|04-13-2013 02:17 PM|
|tonyz||Tires are a good thing to look at. RV owners face this problem....they sit for long periods and the rubber goes bad. Tires contain oils that when heated through normal used keep the tire flexible etc...when they dry out (dry rot...in the extreme case) they get weak are are more likely to blow out. If they are original tires look at the closely, perhaps inspected at a neutral tire shop. That can be a great indicator of the veh just having low miles vs. sitting.|
|04-13-2013 11:40 AM|
|04-12-2013 08:56 PM|
|Sccafire||I have an 05 TJ wiith 29K. I have no issues.|
|04-12-2013 07:02 PM|
|kshaws21||Well the rust at the skid plate bolt area concerns me. This is what may be lurking when pulled apart. Not saying it is but I would request the dealer pull it apart before I signed anything.|
|04-12-2013 06:06 PM|
|admiers||Thanks guys. It's at a dealership, so unfortunately I won't be able to talk to the previous owners. It's good to know that the rust is normal. I'd probably clean it up and toss some pour-15 on it. On the off chance it has been sitting, are there any potentially big issues I could run into? I've just heard things can rot, corrode, develop leaks, seal problems and it's just not good for the engine and fluids to sit. I definitely feel more confident in this purchase. Thanks again for the advice.|
|04-12-2013 04:41 PM|
It's been in IL and WI, all american cars look like that. What you don't want is rot. You, or a shop could clean that up without too much effort -- it's mainly a looks thing.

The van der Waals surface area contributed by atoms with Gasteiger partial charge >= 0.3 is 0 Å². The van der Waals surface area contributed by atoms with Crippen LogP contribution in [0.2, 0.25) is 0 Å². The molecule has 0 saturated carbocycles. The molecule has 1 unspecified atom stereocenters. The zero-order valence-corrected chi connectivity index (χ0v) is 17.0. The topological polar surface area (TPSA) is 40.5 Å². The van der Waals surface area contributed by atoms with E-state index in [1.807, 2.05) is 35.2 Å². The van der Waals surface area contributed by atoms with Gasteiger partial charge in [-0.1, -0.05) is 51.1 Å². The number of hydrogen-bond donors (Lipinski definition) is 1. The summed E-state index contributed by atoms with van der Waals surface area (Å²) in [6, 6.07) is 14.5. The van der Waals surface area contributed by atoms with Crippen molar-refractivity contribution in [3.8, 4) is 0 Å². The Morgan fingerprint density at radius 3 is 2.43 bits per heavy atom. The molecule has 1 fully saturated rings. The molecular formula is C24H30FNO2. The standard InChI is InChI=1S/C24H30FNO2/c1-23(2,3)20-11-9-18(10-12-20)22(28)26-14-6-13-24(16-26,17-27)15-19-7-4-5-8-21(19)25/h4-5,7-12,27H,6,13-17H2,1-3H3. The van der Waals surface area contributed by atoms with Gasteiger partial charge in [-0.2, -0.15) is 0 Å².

Now, if I was still in the midwest, and looking to keep a potential rust bucket for a long time, I'd have the underbody painted and sprayed with chassis saver.
|04-12-2013 04:18 PM|
You don’t know that it has sat, just not driven a lot. My daily commute is a total of ten miles. Regular weekend driving. I’ll do maybe 5,000 miles a year, but it is driven everyday. The one you are looking at might have been a second vehicle, just used on weekends. Don’t know unless you can talk to the PO.
Sitting for a long time can distort the tires, ruin a battery, become critter infested. Tires you can tell just by looking. You’ll know if the battery is bad, but that’s easy. Other than that change all the fluids, give it a good cleaning and a wax job.
That rust showing is minimal, no issue.
|04-12-2013 04:04 PM|
Wranglers were made to be driven, not sit. Potential problems due to sitting?
I am looking at purchasing my first wrangler soon. I like to research the shit out of whatever I buy to help minimize the potential for that good ole "buyers regret" feeling we all know and love. How could I regret buying a wrangler? It's not that I'll regret buying a wrangler by any means; it's the potential money pit I could dig myself into due to my limited/growing knowledge of the vehicle.
The wrangler I intend on purchasing is a 2 owner (Illinois and Wisconsin), 2006 Wrangler Unlimited LWB with 30,000 and is priced around the $16,000 mark. I want all the perks a Wrangler has to offer, with the added cargo room and the highly praised 4.0L I6. According to the CARFAX report, the vehicle appears to be great and has been religiously maintained and serviced. I know future problems pertaining to the engine, transmission, oil pump drive, leaks, etc. are impossible to predict; but any knowledge, experience and guidance to ease my mind would be great.
My main concern is actually the low mileage. Vehicles were made to be driven, not sit. Are there any issues I might run into because the car has sat for so long? There is also some rust on the bottom, more then I'd expect from a car with such low miles, but it is a 2006. I don't know how detrimental it is, or if it's just surface rust I can take care of with some Pour-15.
I apologize if I'm being vague or have asked questions that have already been answered. I'm just nervous that I may run into issues because this wrangler has spent so much time sitting and not enough time driving. Please help steer me in the right direction.